Wind energy development projects continue to improve their practices through lessons learned and better understanding the outcome of management decisions, especially with wind and wildlife impacts. The process of adaptive management (AM) is of increasing interest worldwide. The practice is being considered for the wind industry to employ a learning-based management approach to reduce scientific uncertainty.
While environmental reviews of wind projects may be extensive, sometimes impacts are apparent only after the turbines are spinning. Adaptive management means keeping close watch on wind farms and pooling data to inform other projects around the globe.
Implementing AM has the potential for impressive results—reduced deaths of raptors in Spain, new measures to protect eagles in Norway, and less risk to hen harriers in the United Kingdom. It is an international effort that also furthers cooperation and teamwork.
While ultimately the practice has potential benefits, practical and economic challenges can arise from mandated AM regimes. Adaptive management has the potential to add uncertainty surrounding monitoring and mitigation requirements that may affect variables, such as project financing. In the United States, some wind farms are working to address this by developing tiered AM plans that lay out actions that will be taken if impacts exceed expected levels.
Pacific Northwest National Laboratory scientist Andrea Copping is one of the lead authors of a recent white paper that explores the benefits and challenges of AM applied to wind energy.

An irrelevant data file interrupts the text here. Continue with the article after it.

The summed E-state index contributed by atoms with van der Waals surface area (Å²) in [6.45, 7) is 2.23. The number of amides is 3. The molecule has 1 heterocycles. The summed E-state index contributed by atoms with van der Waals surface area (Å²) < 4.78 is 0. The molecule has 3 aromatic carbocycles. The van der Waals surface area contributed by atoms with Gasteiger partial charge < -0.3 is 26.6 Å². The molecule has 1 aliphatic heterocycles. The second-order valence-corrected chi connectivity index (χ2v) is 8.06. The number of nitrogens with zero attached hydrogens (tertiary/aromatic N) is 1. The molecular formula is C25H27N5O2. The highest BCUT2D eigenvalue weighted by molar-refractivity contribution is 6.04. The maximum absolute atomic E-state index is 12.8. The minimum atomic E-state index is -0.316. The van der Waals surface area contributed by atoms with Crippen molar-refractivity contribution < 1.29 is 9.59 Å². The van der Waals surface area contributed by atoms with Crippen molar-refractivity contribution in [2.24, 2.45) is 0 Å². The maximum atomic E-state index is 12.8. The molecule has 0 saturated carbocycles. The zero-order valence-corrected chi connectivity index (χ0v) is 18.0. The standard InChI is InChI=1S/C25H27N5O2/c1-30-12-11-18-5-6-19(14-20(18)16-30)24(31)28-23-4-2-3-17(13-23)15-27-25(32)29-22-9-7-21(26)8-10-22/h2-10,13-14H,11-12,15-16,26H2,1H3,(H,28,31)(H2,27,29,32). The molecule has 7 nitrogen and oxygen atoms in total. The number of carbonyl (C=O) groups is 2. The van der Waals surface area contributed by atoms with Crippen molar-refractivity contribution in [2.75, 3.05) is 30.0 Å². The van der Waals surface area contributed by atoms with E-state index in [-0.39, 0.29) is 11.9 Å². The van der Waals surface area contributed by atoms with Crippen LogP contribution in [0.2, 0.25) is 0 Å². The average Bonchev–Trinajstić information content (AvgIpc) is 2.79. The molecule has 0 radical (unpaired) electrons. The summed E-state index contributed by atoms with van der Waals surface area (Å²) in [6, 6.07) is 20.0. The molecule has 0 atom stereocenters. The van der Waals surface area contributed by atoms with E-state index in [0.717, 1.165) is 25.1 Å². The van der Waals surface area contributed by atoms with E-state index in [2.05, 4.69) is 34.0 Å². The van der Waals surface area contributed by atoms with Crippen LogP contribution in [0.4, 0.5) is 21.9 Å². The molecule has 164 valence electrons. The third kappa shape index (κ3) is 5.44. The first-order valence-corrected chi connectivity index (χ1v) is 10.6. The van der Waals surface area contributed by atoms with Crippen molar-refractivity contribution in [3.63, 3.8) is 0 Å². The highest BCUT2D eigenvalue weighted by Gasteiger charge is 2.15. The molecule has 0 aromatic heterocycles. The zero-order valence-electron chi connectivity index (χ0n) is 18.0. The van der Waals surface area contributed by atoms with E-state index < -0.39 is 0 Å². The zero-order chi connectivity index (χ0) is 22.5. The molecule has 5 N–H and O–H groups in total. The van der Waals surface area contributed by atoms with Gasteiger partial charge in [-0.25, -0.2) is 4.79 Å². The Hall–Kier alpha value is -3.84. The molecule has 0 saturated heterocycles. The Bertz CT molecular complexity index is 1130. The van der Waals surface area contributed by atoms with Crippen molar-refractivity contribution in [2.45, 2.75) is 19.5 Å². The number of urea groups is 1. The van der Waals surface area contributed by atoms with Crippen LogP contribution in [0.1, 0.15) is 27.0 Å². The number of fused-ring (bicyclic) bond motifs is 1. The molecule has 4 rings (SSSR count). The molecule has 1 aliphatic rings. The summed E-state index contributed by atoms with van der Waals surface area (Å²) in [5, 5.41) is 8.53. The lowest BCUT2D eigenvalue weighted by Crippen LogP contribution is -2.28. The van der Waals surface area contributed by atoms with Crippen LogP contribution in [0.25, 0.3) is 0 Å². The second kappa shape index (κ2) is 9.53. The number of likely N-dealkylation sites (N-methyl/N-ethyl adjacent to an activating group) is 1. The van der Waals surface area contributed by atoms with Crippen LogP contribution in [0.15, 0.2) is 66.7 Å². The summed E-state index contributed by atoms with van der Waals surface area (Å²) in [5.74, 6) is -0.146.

"The concept grew out of the United States, but we learned immediately that while other countries said they were not familiar with the term adaptive management, they were actually applying many of the principles," said Copping. "We can learn from every project. Perhaps the unintended consequences a wind operator addresses will help the next project in its planning stages."
"If you are creating a single wind farm, what you learn can benefit not only your site. It may also benefit wind farms across the landscape if we pool what we are learning," she added.
In Spain, stakeholders used the approach to monitor the behavior of raptors near wind farms; the insights cut in half the number of collisions with just a small reduction in energy production. In the United Kingdom, monitors found that hen harriers were much more likely to populate the fields around wind turbines after the fields are mowed. That finding resulted in a modified mowing schedule to reduce bird blades strikes, and it also provides important information about the siting of future turbines.
The Adaptive Management White Paper, sponsored by Working Together to Resolve Environmental Effects of Wind Energy (WREN), includes authors from the Pacific Northwest National Laboratory, the Bureau of Ocean Energy Management, Marine Scotland Science, the Norwegian Institute for Nature Research, the U.S. Department of Energy, and the Berlin Institute of Technology.
Copping helps lead a group of wind energy stakeholders from 11 nations who meet regularly through WREN. WREN, an initiative under the International Energy Agency Wind Committee, is supported by the U.S. Department of Energy's Tethys Knowledge Management System.